AI, or the version known as ASI, is an even bigger disaster coming soon which will see even more massive social disruption in all our lives. Humans are actively and deliberately creating machines that will out think them and out perform them on every possible level. Machines are being taught to think for and learn from themselves which leads to exponential rates of improvement and will ultimately lead to a form of machine consciousness. This may not be something we recognise as consciousness and is unlikely to be something that feels the same ways we do, but it will be superior to just about everything we know currently. When that day comes – and it could easily be before the end of this century, before your kids die – we will no longer be in control of this planet or our own destiny.

      We ain’t seen nothin as far as change goes – Yet!

      love.

      Liked by 1 person

        • There’s some good and some bad in just about everything; it’s a matter of your personal perspective, mostly.

          But this is something the world has never ever known before and so is impossible to accurately assess.

          We (scientists/entrepreneurs) are creating something(s) with the likely potential to be in every way possible the most superior thing (life-form) on the planet.

          That has been us for as long as we have existed (to the best of our not-so-perfect knowledge! Douglas Adams suggested otherwise. 🙂 )

          What are we going to do/think/feel when we all know we are second best at best?

          Do we REALLY want to find out?
          We could stop it if we all wanted to.

          love.

          Liked by 1 person

      • I know. I’m from the hi tech biz. That’s what I did for the past 40 odd years. It doesn’t matter how many times they try to revive dying industries. They will die anyway. But there are a zillion MIDDLE level jobs for people who know how to do skilled things and not nearly enough people to do them. And no one to train them, either.

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        • Those jobs might be around for a few more years, but we still work on improving automation designed to do ANY job better than we can.

          Who’s going to pay a person when their competitors are paying an automaton less and it does a better job than 3 (30?300?) humans?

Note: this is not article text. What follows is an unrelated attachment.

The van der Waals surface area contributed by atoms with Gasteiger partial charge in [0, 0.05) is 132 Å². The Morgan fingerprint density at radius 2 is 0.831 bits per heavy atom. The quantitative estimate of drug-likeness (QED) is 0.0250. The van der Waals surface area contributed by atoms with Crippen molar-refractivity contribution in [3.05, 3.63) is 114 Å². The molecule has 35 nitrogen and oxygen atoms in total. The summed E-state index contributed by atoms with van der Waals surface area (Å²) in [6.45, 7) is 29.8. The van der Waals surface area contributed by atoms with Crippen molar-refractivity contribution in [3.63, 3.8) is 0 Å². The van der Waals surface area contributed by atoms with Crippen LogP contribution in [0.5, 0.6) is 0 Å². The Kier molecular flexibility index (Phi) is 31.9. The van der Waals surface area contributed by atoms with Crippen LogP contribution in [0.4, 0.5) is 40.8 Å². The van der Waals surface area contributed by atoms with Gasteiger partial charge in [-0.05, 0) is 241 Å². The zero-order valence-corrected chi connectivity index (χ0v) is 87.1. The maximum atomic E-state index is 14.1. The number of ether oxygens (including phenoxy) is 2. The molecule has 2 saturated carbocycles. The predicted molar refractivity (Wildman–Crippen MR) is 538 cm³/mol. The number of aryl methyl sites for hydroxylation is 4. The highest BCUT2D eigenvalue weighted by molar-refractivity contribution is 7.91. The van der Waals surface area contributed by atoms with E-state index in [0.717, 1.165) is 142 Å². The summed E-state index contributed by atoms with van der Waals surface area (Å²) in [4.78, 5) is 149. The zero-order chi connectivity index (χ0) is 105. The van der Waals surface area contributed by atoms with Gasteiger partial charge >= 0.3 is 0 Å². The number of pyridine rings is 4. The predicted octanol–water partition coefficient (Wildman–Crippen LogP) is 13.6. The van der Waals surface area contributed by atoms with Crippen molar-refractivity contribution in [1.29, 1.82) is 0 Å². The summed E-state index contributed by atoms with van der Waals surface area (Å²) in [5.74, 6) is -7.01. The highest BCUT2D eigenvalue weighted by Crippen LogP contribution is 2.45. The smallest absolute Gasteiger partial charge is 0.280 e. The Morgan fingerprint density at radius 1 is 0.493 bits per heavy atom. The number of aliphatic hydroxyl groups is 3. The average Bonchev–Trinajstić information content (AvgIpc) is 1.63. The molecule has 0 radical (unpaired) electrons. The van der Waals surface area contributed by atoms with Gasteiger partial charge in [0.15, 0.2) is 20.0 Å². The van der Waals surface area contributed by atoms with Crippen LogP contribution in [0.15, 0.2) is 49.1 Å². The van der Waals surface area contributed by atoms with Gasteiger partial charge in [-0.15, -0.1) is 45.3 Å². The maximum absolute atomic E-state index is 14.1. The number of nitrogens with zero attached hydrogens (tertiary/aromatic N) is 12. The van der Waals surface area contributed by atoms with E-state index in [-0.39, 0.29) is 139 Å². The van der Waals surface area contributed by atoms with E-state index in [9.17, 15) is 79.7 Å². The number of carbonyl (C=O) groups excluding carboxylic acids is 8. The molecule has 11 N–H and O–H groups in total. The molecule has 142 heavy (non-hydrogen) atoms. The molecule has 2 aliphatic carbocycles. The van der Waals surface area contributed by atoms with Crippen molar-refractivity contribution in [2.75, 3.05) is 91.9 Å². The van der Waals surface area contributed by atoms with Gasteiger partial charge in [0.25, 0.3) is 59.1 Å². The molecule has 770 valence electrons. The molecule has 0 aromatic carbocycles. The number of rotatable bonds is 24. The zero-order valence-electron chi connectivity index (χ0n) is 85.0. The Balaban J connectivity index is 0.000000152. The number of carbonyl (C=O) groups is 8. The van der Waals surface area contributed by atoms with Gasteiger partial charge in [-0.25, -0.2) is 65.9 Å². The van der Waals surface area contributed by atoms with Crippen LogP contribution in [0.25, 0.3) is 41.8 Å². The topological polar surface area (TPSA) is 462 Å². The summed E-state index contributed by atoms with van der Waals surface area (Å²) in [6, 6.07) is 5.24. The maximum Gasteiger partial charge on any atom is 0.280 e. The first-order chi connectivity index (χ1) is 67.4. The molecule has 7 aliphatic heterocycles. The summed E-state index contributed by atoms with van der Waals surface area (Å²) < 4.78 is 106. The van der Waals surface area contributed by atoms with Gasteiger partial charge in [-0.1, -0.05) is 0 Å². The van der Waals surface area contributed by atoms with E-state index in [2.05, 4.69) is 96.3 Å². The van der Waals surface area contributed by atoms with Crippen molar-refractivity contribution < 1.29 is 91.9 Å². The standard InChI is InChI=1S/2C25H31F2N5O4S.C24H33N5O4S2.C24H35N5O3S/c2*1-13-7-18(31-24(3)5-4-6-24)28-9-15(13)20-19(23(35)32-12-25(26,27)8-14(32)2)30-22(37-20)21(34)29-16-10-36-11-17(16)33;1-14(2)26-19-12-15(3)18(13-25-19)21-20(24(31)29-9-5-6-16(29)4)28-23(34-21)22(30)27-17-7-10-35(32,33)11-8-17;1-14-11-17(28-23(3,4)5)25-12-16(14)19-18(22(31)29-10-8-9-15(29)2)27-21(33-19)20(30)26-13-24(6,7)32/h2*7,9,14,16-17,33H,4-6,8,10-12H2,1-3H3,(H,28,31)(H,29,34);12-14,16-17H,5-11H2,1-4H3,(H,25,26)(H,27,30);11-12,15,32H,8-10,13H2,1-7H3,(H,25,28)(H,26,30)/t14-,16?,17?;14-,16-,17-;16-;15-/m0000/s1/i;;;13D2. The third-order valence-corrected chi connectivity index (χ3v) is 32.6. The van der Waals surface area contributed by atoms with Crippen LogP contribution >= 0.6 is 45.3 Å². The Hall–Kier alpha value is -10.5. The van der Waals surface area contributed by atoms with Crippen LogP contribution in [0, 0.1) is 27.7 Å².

Low level Jobs are dying/have died out in many cases. Middle level jobs are now able to be replaced by current automation, Senior level jobs will be the next and then what? Automation will be improving Itself!

          What will be left for us and who will be paying all of us?

          Can we shut Pandora’s Box before we no longer have the choice?

          This worries me greatly.

          love.

          Liked by 1 person

          • I know what you mean, but there “middle” jobs are often “made to order” things. I used to work at a place that made the parts to create steel mills. Turns out, steel mills are one of a kind. Each one slightly different. The people who operate the machinery to make these unique and hugely expensive parts get paid a LOT of money. The machines actually ARE robots already.

            There will always be work, but it will be different. The long lines of people in factories — that’s disappearing now. But there will always be stuff that has to be made precisely to a specific job. It’s actually cheaper to use a person to do it and as long as that is true, people will do that work. But most of the rest of it? Not much will remain.

            Liked by 1 person

            • Would LOVE to spend an evening or two discussing the topic – am sure it would amuse us both and no doubt we would both learn a lot and see new viewpoints on some things.

              For now, i’ll give everyone a break and shut up and go make lunch! 🙂

              I’ll leave with one last thought…. It is probably a mistake to predict what has not yet happened on the basis of what already has… but what else have we got?

              love.

              Like

  4. I’ve never read history with eye to a river’s impact. This was a new view–a longer view–on what divides and brings a country together. With the current political situation regarding the EPA, I expect the Blackstone will have more to say about our nation’s direction. As the river goes, so goes the country?

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    • Probably true, though now less the Blackstone and more the Mississippi and Missouri. Those two rivers power tons of stuff and also provide drinking water to huge numbers of people. If you want to study Egypt, study the Nile. India? The Ganges. England? The Thames. Europe has many more, of course … Rivers matter.

      Wherever the rivers run, that’s where industry and people will live. Rivers are power. Industry. Water. Life.

      Like